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Meet GPTQ Medical Educator, Dr Greg Shrimpton

Dr John Buckley (featured image)

With a number of years of clinical experience under his belt, Dr Greg Shrimpton is now proud to have a hand teaching the next generation of primary care professionals.

“There’s certainly never a dull moment as a GP. Every day, I constantly learn something new from my patients. I find them fascinating and they always surprise me with their resilience. I gain as much from them as I hope they do from me.”

Rural training time

Dr Greg Shrimpton grew up in New South Wales in the picturesque Hunter Valley, but says it was a combination of ‘luck and fate’ that led him to become a Queenslander.

“I applied to study medicine at two opposite ends of Australia – in North Queensland and Tasmania. I fortunately ended up at James Cook University in Townsville, so most of my undergraduate training was in regional and rural Australia. It gave me some fantastic exposure to the concept of generalist medicine, and I think that’s what really started me on my journey towards general practice,” he says.

Greg thoroughly enjoyed his rural time and along the way, developed a healthy respect and admiration for country doctors.

Rural medicine does come with its challenges. I take my hat off to GPs working in rural settings because you really do need a unique set of skills and knowledge,” he says.

He believes there are many advantages to studying and training rurally, one of which is increased access to experienced rural practitioners.

“There were less medical students and Registrars, so I had more time with some amazing mentors. I think a lot of the good attributes I have as a GP now I actually took from them,” he smiles.

Sowing the GP seeds

Growing up, Greg says he knew he always wanted to become a doctor, but hadn’t given much thought to which area of medicine he’d choose. He says that ‘perhaps subconsciously’ he pictured himself as a family GP, as he had a brilliant childhood GP himself. But his Gold Coast hospital training experiences really solidified his decision.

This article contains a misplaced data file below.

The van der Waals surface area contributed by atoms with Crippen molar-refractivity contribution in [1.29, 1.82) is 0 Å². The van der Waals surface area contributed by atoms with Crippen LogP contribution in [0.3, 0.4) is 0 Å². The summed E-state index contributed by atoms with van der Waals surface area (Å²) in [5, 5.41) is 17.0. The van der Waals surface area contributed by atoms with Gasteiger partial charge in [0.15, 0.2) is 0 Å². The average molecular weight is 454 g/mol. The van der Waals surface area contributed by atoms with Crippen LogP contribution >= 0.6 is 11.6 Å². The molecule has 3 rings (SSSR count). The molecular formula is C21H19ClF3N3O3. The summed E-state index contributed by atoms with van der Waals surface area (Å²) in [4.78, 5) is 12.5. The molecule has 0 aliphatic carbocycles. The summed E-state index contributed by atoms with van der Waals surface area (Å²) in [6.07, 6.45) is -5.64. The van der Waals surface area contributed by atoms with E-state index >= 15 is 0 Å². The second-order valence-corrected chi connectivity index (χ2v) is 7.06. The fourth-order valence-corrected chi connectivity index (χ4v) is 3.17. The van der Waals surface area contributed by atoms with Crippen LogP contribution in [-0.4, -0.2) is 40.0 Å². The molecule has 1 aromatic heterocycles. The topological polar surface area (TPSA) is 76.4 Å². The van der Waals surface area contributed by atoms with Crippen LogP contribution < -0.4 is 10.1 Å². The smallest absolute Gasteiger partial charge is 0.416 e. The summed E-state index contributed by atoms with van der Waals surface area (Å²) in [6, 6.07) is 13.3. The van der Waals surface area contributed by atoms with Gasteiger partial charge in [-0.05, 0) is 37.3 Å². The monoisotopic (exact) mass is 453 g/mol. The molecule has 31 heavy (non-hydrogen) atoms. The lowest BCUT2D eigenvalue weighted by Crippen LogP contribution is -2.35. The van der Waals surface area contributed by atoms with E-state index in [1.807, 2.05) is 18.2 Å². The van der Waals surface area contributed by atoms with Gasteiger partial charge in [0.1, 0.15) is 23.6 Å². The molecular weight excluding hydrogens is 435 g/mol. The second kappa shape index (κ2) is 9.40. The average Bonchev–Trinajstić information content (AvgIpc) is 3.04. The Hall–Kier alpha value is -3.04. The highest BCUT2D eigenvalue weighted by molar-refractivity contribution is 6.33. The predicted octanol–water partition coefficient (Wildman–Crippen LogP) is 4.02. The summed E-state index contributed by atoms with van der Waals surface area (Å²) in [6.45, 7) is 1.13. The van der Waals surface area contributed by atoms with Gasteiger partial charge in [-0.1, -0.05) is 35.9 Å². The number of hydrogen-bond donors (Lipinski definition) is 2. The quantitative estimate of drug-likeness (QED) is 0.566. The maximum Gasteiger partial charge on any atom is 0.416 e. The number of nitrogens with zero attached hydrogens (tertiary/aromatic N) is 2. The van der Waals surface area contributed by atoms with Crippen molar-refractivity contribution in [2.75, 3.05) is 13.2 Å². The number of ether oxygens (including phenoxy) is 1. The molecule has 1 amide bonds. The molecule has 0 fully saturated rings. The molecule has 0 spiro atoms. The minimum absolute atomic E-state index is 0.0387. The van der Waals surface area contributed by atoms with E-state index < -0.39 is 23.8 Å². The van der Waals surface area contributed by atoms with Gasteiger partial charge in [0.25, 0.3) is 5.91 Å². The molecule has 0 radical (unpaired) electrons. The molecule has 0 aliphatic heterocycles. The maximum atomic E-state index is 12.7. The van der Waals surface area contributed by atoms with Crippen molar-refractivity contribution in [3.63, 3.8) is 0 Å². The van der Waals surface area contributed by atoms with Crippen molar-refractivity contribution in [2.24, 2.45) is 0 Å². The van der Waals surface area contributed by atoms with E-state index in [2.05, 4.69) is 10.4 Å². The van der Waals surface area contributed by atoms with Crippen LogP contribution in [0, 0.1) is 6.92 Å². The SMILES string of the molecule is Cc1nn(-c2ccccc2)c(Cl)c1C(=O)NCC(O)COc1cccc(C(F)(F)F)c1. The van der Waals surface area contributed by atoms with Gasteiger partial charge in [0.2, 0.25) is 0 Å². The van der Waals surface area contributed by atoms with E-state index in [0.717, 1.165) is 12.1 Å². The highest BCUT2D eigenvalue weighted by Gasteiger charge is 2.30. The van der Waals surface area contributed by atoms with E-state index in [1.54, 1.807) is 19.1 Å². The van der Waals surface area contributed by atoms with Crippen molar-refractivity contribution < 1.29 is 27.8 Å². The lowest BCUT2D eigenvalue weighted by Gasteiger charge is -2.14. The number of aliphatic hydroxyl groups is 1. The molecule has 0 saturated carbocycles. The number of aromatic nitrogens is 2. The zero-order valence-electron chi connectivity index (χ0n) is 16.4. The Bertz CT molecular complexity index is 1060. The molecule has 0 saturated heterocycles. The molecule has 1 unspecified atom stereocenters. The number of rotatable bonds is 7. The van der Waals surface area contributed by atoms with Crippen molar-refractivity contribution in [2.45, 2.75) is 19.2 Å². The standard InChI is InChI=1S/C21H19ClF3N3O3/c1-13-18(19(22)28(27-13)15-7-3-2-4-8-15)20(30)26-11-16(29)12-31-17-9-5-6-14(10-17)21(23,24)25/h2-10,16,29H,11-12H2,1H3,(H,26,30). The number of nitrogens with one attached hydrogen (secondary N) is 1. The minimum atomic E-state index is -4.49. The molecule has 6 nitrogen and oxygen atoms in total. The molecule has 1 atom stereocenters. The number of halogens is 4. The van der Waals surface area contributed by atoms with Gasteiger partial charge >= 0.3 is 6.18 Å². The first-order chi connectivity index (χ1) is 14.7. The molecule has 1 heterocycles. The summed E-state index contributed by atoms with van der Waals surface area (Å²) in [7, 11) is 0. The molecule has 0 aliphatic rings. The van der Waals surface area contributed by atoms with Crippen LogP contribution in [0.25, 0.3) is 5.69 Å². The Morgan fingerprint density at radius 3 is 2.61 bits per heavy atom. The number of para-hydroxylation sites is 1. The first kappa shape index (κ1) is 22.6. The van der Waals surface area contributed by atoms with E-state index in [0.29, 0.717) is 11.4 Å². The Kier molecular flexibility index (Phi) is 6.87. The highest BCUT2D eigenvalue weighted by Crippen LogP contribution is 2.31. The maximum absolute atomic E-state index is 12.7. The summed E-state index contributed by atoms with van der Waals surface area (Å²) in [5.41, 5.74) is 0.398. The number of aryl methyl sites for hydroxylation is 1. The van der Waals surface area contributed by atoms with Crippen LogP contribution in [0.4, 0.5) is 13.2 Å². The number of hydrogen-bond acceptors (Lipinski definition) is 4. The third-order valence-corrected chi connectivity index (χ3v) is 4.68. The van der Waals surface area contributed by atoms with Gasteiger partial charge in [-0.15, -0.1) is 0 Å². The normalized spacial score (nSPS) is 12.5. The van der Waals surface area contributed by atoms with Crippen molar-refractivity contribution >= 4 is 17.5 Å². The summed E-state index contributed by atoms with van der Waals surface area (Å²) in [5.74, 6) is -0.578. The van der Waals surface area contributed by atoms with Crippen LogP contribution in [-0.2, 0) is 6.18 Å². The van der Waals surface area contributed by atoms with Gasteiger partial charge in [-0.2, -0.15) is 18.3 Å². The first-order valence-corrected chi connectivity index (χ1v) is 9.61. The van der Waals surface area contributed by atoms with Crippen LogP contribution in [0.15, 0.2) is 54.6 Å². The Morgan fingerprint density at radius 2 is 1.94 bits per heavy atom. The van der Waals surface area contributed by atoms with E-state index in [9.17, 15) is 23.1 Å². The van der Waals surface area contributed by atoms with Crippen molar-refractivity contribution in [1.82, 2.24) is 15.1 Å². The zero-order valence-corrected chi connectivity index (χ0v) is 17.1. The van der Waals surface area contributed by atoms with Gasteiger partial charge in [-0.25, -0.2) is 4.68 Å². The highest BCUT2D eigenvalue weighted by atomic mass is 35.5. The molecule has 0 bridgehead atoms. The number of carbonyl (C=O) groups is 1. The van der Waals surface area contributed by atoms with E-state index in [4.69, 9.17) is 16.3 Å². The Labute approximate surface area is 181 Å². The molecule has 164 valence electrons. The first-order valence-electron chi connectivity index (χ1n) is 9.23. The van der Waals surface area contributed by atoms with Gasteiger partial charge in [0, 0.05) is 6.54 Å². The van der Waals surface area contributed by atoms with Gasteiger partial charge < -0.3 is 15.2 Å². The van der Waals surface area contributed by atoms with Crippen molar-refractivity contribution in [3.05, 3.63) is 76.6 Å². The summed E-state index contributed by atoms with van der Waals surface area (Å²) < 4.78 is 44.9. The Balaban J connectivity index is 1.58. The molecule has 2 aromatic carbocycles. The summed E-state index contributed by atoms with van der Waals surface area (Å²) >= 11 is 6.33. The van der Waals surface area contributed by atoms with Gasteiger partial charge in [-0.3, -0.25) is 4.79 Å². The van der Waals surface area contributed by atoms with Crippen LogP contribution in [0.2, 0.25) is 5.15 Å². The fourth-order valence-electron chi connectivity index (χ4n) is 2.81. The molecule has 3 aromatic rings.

“I enjoyed all my terms in the hospital setting, but I couldn’t picture myself doing one and excluding the rest. I then had the opportunity to do the Prevocational General Practice Placements Program (PGPPP), and instantly connected with general practice medicine,” he says.

Greg went on to do his GP training with GPTQ and fellowed in 2015.

“I loved my time as a Registrar with GPTQ, and look back with really fond memories. Part of the reason that I wanted to come on board as a medical educator is to give back to GPTQ, as well as to the up and coming Registrars,” he says.

Medical education as his specialty

At present, Greg lives on the Gold Coast with his wife, who is expecting their first child. He practises at a local GP clinic four days a week, with another day set aside for his medical education duties in the Gold Coast District.

Having long held an interest in medical education, Greg began in the field by teaching Bond University medical students. He then expanded to undertaking ECT visits with GPTQ, before taking on his role as a medical educator in late 2019.

“Becoming a GPTQ educator is one of the best things I’ve done, both personally and professionally. My colleagues are a fantastic and passionate group of people, and I learn so much from our Registrars. I’m continually inspired by them, and they give me confidence in the future of general practice,” he says.

When it comes to Registrar teaching topics, Greg likes to hone in on a few key areas.

“I’m passionate about improving the standards of general practice in the community, and there’s plenty of scope to do this when teaching,” he explains.

“I also want to foster a sense of peer collegiality, focusing on the fact that the knowledge is in the room. While we do teach as educators, it’s just as important to help our Registrars become teachers as well.”

Be a lifelong learner

When it comes to advice for Registrars as they train towards Fellowship, Greg offers this.

“Think about your career in medicine as a marathon rather than a sprint. Your medical education doesn’t necessarily end when you graduate from medical school, nor when you gain your Fellowship. It’s really just the beginning,” he says.

“You’ll constantly learn new and interesting ways to better engage with your patients and improve your knowledge and skills. It’s one of the best parts of being a GP.”